Look, I admit it wasn't quite The Taking of Pelham One Two Three, the '70s Hollywood flick about the hijacking of a urban commuter train starring the craggy bloke from The Odd Couple movie. However, my non-singing, non-dancing Bollywood version was, in parts, as scary and all the more real.
It began with an announcement aboard my chartered luxury train between Delhi and Mumbai. A railway signal box had caught fire in the latter mega-city, paralysing the electric commuter train system.
It would mean that our arrival at the end of our gloriously pampered journey through India would be somewhat delayed. Que sera sera and all that, I thought. More time for more pampering.
However, it soon became abundantly clear the railway signal box failure had grown into the sort of fearfully chaotic and threatening event that only an at times fearfully chaotic and threatening place like India and its masses can conjure.
As I walked through the lounge car, our diesel train crawling through the outskirts of Mumbai, I noticed that station platforms were crowded by tens of thousands of stranded, and increasingly irate commuters, most of them male.
Further along, I was soon staring at some, nay, many, of the same commuters directly in the face through the windows of the carriage. They had, after all, begun to attach themselves to the sides of our moving train – human Velcro – as they attempted to hitch a ride to their respective destinations. Gosh, they may have even taken, India-style, to the roof, I thought. Walter Matthau, where the hell are you?
Aside from the odd freight train, our train, feeling like a fully clothed person at a naturist convention, seemed to be the only one still on the tracks, right across this massive metropolis.
Suddenly, a couple of heretofore unseen, khaki-clad, moustached and armed security guards appeared in the lounge car. In full view of passengers, they hauled in several of the interlopers, loudly remonstrating with them and rendering each with a fierce slap across the back of their heads. I'm reminded of the Paul Theroux line that, luxury train or not, the view from a train carriage is always the same.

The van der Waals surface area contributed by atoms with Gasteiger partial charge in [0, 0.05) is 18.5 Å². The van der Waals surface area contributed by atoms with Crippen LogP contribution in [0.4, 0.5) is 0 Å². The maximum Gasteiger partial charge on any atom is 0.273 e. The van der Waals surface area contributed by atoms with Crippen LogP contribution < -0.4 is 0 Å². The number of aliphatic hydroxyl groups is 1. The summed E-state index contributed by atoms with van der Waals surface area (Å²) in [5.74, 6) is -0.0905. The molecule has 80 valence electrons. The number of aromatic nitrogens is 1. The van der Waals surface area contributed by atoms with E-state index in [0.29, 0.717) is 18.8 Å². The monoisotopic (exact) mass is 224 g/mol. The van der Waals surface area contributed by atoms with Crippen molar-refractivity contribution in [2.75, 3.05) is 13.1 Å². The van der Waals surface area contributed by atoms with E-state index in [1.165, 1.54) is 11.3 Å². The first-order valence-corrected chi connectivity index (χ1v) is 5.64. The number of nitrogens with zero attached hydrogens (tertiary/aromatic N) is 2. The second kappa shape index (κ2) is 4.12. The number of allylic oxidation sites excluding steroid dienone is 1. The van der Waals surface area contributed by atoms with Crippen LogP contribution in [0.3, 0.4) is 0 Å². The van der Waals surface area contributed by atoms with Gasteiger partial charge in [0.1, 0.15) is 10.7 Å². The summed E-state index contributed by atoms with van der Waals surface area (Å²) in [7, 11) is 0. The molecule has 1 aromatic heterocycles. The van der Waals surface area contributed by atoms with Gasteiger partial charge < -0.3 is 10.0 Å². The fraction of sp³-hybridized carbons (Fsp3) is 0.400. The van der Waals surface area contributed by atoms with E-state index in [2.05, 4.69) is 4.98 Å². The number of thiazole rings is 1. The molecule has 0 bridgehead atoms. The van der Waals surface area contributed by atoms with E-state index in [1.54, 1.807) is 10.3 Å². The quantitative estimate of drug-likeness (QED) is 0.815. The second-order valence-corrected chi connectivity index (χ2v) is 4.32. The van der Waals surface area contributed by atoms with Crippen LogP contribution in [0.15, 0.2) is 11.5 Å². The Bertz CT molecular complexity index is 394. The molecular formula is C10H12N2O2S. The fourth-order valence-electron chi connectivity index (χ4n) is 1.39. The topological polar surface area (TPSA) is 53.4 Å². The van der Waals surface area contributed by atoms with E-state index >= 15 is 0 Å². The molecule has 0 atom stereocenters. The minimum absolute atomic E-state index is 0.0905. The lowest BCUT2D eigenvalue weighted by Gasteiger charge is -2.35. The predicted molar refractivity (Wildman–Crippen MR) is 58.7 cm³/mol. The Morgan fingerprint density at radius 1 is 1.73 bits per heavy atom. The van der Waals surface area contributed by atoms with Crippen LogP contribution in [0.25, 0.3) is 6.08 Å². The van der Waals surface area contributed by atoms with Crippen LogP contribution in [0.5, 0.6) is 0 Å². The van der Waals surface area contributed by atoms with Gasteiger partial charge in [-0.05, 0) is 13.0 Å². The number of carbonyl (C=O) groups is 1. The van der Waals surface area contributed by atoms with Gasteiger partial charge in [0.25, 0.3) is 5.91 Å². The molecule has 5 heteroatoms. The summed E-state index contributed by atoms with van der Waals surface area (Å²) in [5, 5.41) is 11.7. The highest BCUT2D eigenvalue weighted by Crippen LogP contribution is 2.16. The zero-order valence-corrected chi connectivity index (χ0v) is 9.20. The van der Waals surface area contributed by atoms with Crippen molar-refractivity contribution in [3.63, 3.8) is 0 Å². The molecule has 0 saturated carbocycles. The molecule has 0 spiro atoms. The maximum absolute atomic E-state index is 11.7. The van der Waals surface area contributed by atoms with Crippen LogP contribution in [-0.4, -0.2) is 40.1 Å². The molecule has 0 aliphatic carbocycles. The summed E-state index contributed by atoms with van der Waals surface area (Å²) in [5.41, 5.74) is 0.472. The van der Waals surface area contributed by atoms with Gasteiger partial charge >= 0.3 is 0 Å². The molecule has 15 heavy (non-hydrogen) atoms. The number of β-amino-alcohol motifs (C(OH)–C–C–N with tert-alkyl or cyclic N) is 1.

Then, with an obvious nod to the escalating mob-like atmosphere on the platforms through which we gingerly passed, train staff, unannounced, raced through the lounge and dining cars closing Venetian blinds and drawing curtains. Clearly they feared that our train was going to be stoned or torched.
The train manager devised a plan to de-train, as they say, the passengers at a suburban railway station where a hastily arranged truck would collect our large cargo of luggage and a fleet of (black and yellow Fiat) taxis would convey us to the safety of hotels.
But the train manager and my turbaned carriage attendant hadn't counted on the train driver receiving a must-obey green light signal (maybe that signal box had been repaired).
Obediently, the train took off, with the train manager racing frantically, clipboard under one arm, vainly attempting to leap back on. It meant that both he and the attendant were left stranded on the platform, along with my two pieces of luggage, but sans passengers.
Eventually, I was reunited with my bags. My jangled nerves found their way back sometime the following day.